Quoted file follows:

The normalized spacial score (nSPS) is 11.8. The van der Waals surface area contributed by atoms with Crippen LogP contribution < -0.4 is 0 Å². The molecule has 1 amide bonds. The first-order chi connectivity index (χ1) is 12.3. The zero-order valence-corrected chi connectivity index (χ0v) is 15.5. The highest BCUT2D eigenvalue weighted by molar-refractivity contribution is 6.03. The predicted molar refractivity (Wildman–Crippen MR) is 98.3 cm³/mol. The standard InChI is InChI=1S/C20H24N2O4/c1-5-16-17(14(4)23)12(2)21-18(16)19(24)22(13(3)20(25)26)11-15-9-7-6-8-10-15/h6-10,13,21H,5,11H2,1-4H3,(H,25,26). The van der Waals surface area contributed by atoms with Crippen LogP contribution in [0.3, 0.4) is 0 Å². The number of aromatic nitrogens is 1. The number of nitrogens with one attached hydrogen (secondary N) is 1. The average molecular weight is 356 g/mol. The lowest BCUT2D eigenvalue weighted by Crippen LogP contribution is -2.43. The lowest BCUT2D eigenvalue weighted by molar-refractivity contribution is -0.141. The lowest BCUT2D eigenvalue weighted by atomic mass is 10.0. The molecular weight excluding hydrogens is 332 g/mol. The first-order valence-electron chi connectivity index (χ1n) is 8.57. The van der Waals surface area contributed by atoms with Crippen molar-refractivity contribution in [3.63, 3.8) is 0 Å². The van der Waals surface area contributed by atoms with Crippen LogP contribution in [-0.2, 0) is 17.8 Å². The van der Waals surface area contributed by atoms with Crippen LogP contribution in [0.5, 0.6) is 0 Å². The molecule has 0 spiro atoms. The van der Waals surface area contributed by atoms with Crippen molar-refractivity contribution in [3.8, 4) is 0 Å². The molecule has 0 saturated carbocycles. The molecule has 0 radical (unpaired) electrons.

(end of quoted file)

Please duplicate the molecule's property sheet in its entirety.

The normalized spacial score (nSPS) is 11.8. The van der Waals surface area contributed by atoms with Crippen LogP contribution < -0.4 is 0 Å². The molecule has 1 amide bonds. The first-order chi connectivity index (χ1) is 12.3. The zero-order valence-corrected chi connectivity index (χ0v) is 15.5. The highest BCUT2D eigenvalue weighted by molar-refractivity contribution is 6.03. The predicted molar refractivity (Wildman–Crippen MR) is 98.3 cm³/mol. The standard InChI is InChI=1S/C20H24N2O4/c1-5-16-17(14(4)23)12(2)21-18(16)19(24)22(13(3)20(25)26)11-15-9-7-6-8-10-15/h6-10,13,21H,5,11H2,1-4H3,(H,25,26). The van der Waals surface area contributed by atoms with Crippen LogP contribution in [0.3, 0.4) is 0 Å². The number of aromatic nitrogens is 1. The number of nitrogens with one attached hydrogen (secondary N) is 1. The average molecular weight is 356 g/mol. The lowest BCUT2D eigenvalue weighted by Crippen LogP contribution is -2.43. The lowest BCUT2D eigenvalue weighted by molar-refractivity contribution is -0.141. The lowest BCUT2D eigenvalue weighted by atomic mass is 10.0. The molecular weight excluding hydrogens is 332 g/mol. The first-order valence-electron chi connectivity index (χ1n) is 8.57. The van der Waals surface area contributed by atoms with Crippen molar-refractivity contribution in [3.63, 3.8) is 0 Å². The van der Waals surface area contributed by atoms with Crippen LogP contribution in [-0.2, 0) is 17.8 Å². The van der Waals surface area contributed by atoms with Crippen LogP contribution in [0.5, 0.6) is 0 Å². The molecule has 0 spiro atoms. The van der Waals surface area contributed by atoms with Crippen molar-refractivity contribution in [3.8, 4) is 0 Å². The molecule has 0 saturated carbocycles. The molecule has 0 radical (unpaired) electrons.